Growth of leasing sector

Excerpts from an exclusive interview with Muhammad Nasim Khan, CEO, Sigma Leasing Corporation

By SHABBIR H. KAZMI
Dec 10 - 16, 2001

One should not make any attempt to evaluate working of leasing companies without taking into account performance of economy of the country. In case of Pakistan, it is also evident that at times external factors create more havoc than internal crises. Unfortunately, during the year 2000-2001 both external and internal factors were not very conducive for Pakistan and performance was not up to target. Despite, this most of the leasing companies were able to write large number of fresh leases, though provisions were also high. The year 2001-2002 is expected to yield more opportunities. However, leasing companies have to be more prudent in assuming risk to avoid heavy provisioning.

First, I would like to say few words about the performance of economy. Various factors, particularly lower demand for textiles and clothing, led to decline in unit price realization. Many companies delayed the expansion and BMR programmes. On top of this, leasing companies were also reluctant to write fresh leases due to withdrawal of first year depreciation facility. Though, the issue has been resolved now, many opportunities were lost. I will quote Sigma's example. We did not write many leases in the first half of 2000-2001. However, we were able to write over Rs 200 million fresh leases for the year. Bulk of the business was generated in the second half. Since commencement of business, we were able to maintain 100 per cent recovery.

I would say that the financial sector in Pakistan has been going through a comprehensive but complex and painful process of restructuring since 1997. It is aimed at making these institutions financially sound and forging their links firmly with the real sector for promotion of savings, investment and growth. Although a complete turnaround is not expected till the completion of reforms, signs of improvement are visible. The various measures introduced have brought a behavioural change both among the borrowers as well as the lenders. The risk aversion has been more pronounced than warranted. The almost simultaneous nature of various factors makes it difficult to disentangle signs of improvement and deterioration.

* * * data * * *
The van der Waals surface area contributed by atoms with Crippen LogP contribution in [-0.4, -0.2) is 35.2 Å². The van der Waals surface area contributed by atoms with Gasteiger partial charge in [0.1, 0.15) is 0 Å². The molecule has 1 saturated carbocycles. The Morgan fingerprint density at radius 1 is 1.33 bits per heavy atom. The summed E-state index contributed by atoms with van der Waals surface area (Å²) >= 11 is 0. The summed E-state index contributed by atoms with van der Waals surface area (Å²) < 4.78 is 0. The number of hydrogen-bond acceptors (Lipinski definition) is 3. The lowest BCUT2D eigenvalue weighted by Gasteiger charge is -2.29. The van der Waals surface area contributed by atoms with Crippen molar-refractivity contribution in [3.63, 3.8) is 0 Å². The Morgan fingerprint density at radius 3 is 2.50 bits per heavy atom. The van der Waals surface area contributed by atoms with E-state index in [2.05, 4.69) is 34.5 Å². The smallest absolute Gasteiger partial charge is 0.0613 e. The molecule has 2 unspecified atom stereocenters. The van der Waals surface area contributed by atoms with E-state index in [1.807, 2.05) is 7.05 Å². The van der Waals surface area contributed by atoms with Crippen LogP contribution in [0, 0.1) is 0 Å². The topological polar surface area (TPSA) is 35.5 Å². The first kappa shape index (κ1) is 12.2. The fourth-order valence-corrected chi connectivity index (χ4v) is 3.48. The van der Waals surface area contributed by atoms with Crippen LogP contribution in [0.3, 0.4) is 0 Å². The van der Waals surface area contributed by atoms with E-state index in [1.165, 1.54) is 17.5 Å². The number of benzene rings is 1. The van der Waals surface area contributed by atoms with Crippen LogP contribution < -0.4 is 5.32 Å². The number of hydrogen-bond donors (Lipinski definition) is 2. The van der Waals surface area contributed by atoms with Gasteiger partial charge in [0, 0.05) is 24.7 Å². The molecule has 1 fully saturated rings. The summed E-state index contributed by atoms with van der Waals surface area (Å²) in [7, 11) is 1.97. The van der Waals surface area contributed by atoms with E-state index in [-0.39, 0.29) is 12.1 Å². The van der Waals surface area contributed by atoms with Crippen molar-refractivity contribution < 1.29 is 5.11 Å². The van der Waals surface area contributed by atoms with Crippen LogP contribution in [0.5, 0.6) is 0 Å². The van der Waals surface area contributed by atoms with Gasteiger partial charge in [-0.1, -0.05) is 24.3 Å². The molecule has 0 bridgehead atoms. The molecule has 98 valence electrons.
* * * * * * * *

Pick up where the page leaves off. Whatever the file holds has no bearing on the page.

Saying this I would reiterate that in year 2001-2002 leasing companies will be able to write more leases. Though, the demand for fresh investment in information technology may not be as vibrant as it was in last couple of years, textile sector would once again have a bigger appetite. Not because that the mills will be very keen, but because they have realized that going for higher value addition is the only way out to maintain their market share in the global market.

The other sector which is expected to have a significantly large demand for funds, is engineering. Though, it is not a very organized sector, some of the companies making components for both passenger and commercial vehicles are adding new and sophisticated facilities to coupe up with increasing demand by automobile assemblers. In fact higher sales of vehicles is driven by vehicle leasing schemes of leasing companies. During the year 2000-2001, a significant percentage of fresh leases written by many leasing companies comprised of vehicle lease.

The factor which will determine the quantum of fresh leases in year 2001-2002 is mark-up rates. The central bank is making concerted efforts to bring down the rates. I do not foresee significant reduction. However, if the central bank is able to maintain the current rates, it would be an achievement. The only reason which make me say this is that with the enhanced demand for funds in the past we have witnessed hike in interest rates and the same may happen once again. The factor which provides some consolation is that so far the GoP has been able to contain its borrowing for budgetary support. However, the probability of large scale borrowing by the government cannot be ruled out completely. The reasons being that revenue collection is falling short of target. With the decline in imports, there has been a fall in revenue collection.

To conclude, I would say that the attitude of regulators has been very positive. Though, the Securities and Exchange Commission of Pakistan (SECP) refused to extend deadline for enhancement of paid-up capital, it cooperated fully with the leasing companies by approving their own plans to increase paid-up capital. It is another thing that at present capital market condition is not very conducive for issue of right shares. Saying this much, I would add that investors have once again started looking at shares of leasing companies.